Side-by-Side Top-Bottom
Actual Image

Peacock (6)
irishprophet25 Gold Star Critiquer/Silver Workshop Editor/Gold Note Writer [C: 115 W: 21 N: 280] (1118)
This is a peacock that I saw in the tree at the cotswold wildlife centre. There were a few there but I wasn't lucky enough to see the tail up. Hope you all enjoy

Taken from wikipedia:

Females are about 86 cm (34 in) long and weigh 2.754 kg (6-8.8 lbs), while males average at about 2.12 m (7.3 ft) in full breeding plumage (107 cm/42 in when not) and weigh 46 kg (8.8-13.2 lbs). The male is called a peacock, the female a peahen. The Indian Peacock has iridescent blue-green plumage. The upper tail coverts on its back are elongated and ornate with an eye at the end of each feather. These are the Peacock's display feathers. The female plumage is a mixture of dull green, grey and iridescent blue, with the greenish-grey predominating. In the breeding season, females stand apart by lacking the long 'tail feathers' also known as train, and in the non-breeding season they can be distinguished from males by the green colour of the neck as opposed to the blue on the males.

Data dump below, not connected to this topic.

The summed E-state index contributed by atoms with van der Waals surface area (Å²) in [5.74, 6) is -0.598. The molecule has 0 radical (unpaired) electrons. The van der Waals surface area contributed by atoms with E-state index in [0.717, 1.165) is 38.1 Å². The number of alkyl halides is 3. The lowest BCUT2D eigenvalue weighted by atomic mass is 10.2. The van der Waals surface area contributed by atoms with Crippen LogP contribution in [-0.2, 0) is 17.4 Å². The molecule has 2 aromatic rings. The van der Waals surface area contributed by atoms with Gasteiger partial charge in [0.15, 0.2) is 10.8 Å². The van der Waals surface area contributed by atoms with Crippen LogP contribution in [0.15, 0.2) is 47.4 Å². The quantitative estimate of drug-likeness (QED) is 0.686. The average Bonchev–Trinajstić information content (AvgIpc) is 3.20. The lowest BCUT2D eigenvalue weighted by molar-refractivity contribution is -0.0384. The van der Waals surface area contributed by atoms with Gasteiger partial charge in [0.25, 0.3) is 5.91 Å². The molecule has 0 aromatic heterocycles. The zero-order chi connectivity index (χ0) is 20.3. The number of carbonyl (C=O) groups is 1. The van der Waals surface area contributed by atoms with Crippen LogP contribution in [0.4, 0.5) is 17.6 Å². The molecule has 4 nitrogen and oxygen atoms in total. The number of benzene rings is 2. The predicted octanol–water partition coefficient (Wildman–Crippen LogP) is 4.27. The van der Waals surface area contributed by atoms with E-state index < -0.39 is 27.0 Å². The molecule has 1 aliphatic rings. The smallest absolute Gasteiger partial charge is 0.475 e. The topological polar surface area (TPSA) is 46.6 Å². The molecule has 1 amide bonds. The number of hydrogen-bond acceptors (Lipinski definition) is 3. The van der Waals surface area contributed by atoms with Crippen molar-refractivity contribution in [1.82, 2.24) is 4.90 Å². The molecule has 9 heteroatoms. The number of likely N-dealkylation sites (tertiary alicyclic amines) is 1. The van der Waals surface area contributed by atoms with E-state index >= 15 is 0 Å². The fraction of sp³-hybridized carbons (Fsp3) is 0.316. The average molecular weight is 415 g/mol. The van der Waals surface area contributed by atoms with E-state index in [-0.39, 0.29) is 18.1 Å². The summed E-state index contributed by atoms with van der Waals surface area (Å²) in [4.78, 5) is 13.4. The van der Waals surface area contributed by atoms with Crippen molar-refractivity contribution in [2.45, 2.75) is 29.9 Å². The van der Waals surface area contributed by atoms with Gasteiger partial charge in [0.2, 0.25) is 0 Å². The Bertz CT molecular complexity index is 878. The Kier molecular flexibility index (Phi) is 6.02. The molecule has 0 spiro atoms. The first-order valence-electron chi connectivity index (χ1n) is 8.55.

Peafowl are most notable for the male's extravagant display feathers which, despite actually growing from their back, are known as a 'tail' or train. This train is in reality not the tail but the enormously elongated upper tail coverts. The tail itself is brown and short as in the peahen. The colours result from the micro-structure of the feathers and the resulting optical phenomena. The ornate train is believed to be the result of female sexual selection as males raised the feathers into a fan and quiver it as part of courtship display. Many studies have suggested that the quality of train is an honest signal of the condition of males and that peahens select males on the basis of their plumage. More recent studies however, suggest that other cues may be involved in mate selection by peahens.
They lay a clutch of 4-8 eggs which take 28 days to hatch. The eggs are light brown and are laid every other day usually in the afternoon. The male does not assist with the rearing, and is polygamous with up to six hens.

Altered Image #1

irishprophet25 Gold Star Critiquer/Silver Workshop Editor/Gold Note Writer [C: 115 W: 21 N: 280] (1118)
Shadow & Highlight and Vibrance
Edited by:mporterf Gold Star Critiquer/Gold Star Workshop Editor/Gold Note Writer [C: 60 W: 74 N: 84] (673)

Added some shadow & highlight and a touch of vibrance.